Hospital Thoughts

A Greco-Buddhist statue, one of the first repr...
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It’s been a nerve-wracking few days.

The sweetie needed some tests, and one of them involved a CAT scan with a dye injection. (Looks like he’s OK, thank heaven — only a kidney stone. I shouldn’t say only, as everyone who’s had one or knows someone who has says it is excruciating.)

I’m the one who’s usually lying on the gurney/MRI platform/X-ray table. We’ve been back and forth to our small local community hospital so many times in the past decade — thankfully, for nothing serious — we’re on a first-name basis with the doctor who works the overnight shift at the ER. On one of our last visits, he asked: “So, whose turn is it now?”

It was my turn, then, with a fever of almost 104 and a spot on my lung so dark and ominous he drew the curtain and said it might be lung cancer. The sweetie, a photographer by trade, asked to see the films, as he can read negatives with the skill of a radiologist, even if he doesn’t know what he’s looking at.

It turned out to be only pneumonia, but it still meant three days on an IV, sharing a room with a 95-year-old who startled awake at midnight, sat on the edge of my bed and tried to pull out her tubes. I coughed, as one does with that disease, so hard my body ached from exhaustion; I wrote an essay about it for The New York Times.

This time it was my turn to watch the phlebotomist wheel in her cart and overhear her explaining to him how his body would react to the contrast dye. I kept him company as long as I could. In our 11 years together, I’d never seen him lying flat inside a diagnostic machine, grateful for this and shocked at the sight.

I sat and waited, staring at the lavender wall trim and burgundy cupboards and a cheerful British print on the opposite wall, aware for the first time how soothing it all was and how much I needed it to be so.

My last ER visit was January 2009, the beginning of a five-month odyssey to figure out my painful/arthritic/inflamed left hip — I was in so much pain I could barely walk and I do remember admiring the handsome design of our shiny new ER.

When I’m scared, and I admit to not loving going anywhere near that hospital by now (three orthopedic surgeries since 2000, a hip replacement my next, and more than five times to the ER, for everything from a broken finger to a mild concussion the sweetie incurred in a biking mishap) I do not want to be soothed or distracted by television. Old copies of People don’t do it for me either.

The sweetie, a devout Buddhist, did a lot of deep breathing to stay calm.

I’ve spent a fair bit of time around hospitals, thanks to my mother’s various illnesses, which included a mastectomy and a brain tumor (both of which, 10 years apart) she survived. I’ve seen her in hospitals from London to Sechelt, BC, and have learned to make medical staff crazy when necessary with my direct questions and insistence on information.

We’re glad we have a good hospital nearby, deeply grateful for good health insurance and generally good health, and knowing we can get there within a 10-minute drive.

Wish we didn’t know it quite so well!

Why You Need Backup When Talking To Doctors

Rob looks like a doctor...
Image by juhansonin via Flickr

It’s been a fun year so far for me: X-rays, MRIs, steroids, a cane, even a walker. My left hip is a mess, and a surgeon wants me to replace it, now.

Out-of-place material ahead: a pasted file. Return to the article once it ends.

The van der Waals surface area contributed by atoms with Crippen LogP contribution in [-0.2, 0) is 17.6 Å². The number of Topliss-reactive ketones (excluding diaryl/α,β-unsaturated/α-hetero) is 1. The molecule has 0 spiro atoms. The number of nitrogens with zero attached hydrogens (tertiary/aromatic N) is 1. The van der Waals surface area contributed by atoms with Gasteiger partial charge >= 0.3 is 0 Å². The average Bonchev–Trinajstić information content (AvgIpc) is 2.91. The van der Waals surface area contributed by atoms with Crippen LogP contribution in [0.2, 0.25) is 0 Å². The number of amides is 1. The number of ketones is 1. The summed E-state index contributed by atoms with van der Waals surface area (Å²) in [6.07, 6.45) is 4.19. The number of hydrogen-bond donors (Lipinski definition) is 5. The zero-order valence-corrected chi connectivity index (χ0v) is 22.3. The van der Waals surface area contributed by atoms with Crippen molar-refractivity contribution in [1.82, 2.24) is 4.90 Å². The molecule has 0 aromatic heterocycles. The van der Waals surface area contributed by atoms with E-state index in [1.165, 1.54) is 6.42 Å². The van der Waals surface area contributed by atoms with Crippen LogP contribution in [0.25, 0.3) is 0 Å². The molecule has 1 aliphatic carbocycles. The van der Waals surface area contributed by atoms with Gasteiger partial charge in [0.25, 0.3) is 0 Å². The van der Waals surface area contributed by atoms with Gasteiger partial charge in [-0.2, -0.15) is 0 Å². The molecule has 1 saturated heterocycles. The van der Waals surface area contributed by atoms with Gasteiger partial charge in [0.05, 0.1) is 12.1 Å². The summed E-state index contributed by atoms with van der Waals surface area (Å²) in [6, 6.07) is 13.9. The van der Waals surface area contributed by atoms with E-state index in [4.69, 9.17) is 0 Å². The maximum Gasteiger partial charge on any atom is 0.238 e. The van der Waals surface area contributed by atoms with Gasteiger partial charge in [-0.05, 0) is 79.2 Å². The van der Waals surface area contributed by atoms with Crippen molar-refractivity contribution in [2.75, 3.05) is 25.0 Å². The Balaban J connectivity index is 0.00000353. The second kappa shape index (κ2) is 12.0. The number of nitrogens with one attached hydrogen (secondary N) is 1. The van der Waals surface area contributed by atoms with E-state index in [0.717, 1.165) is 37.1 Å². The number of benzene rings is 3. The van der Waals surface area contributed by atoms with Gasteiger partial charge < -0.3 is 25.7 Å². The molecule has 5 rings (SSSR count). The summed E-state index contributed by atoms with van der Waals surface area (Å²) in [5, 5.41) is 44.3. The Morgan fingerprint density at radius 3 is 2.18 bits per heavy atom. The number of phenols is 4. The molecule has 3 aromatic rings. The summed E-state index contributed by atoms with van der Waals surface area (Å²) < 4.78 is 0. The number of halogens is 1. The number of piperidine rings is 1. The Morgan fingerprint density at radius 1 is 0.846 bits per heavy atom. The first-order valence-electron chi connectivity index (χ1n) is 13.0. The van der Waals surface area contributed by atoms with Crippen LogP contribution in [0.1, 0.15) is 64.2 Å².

While I have been resisting, the bone has gotten damaged, so next month (right after vacation) I’ll start a drug to repair it, putting me on crutches for three months. No more softball this season.

There have been many days I feel overwhelmed by it all. I need backup.

The sweetie has — as anyone living with, and caring for, someone with chronic illness or injury knows — put up with a lot. I walk like a drunken sailor and awaken many nights at 3:00 a.m. with pain. So he decided to take my health into his hands and, while I’m a continent away on vacation visiting family and friends, called my doc, a man often ferocious and intimidating.

But my guy is, too when necessary; we have a meeting for all three of us in two weeks.

The sweetie wondered if he’d overstepped his bounds. I was surprised the doctor spoke to him, but I am relieved and grateful as hell that I now have backup, someone else in the room while the multi-syllabic words pour forth.

When you’re sick or injured and in pain and scared, it’s damn hard to hear clearly and remember everything. I got the news about the latest hip  issue while standing alone in the baggage claim area of Vancouver airport. I was shocked, overwhelmed, tried not to cry in public. (When I learned that my Mom [now fine] needed neurosurgery for a brain tumor, I was standing in an Ohio field with 3,000 shooters behind me in competition. Bad news shows up everywhere.)

This week, it was my turn — as my Mom’s only child, albeit living on the opposite side of North America and in another country — to advocate for her. We went to see her internist so I could find out what she’s doing for my Mom (or not.)

My Mom lives in Canada, and it’s a different game; doctors are busy and some tests and procedures harder to get or get quickly. You can’t push Canadian doctors as hard as Americans because there’s no profit motive driving them to behave better, or avoid a lawsuit.

It was an interesting meeting — it could not have lasted more than 15 minutes. It was tough to cover that much territory so quickly. It went as well as one could hope, but there’s much left to do and to follow up.

Have you acted as someone’s medical advocate? Or had one?

Did it help?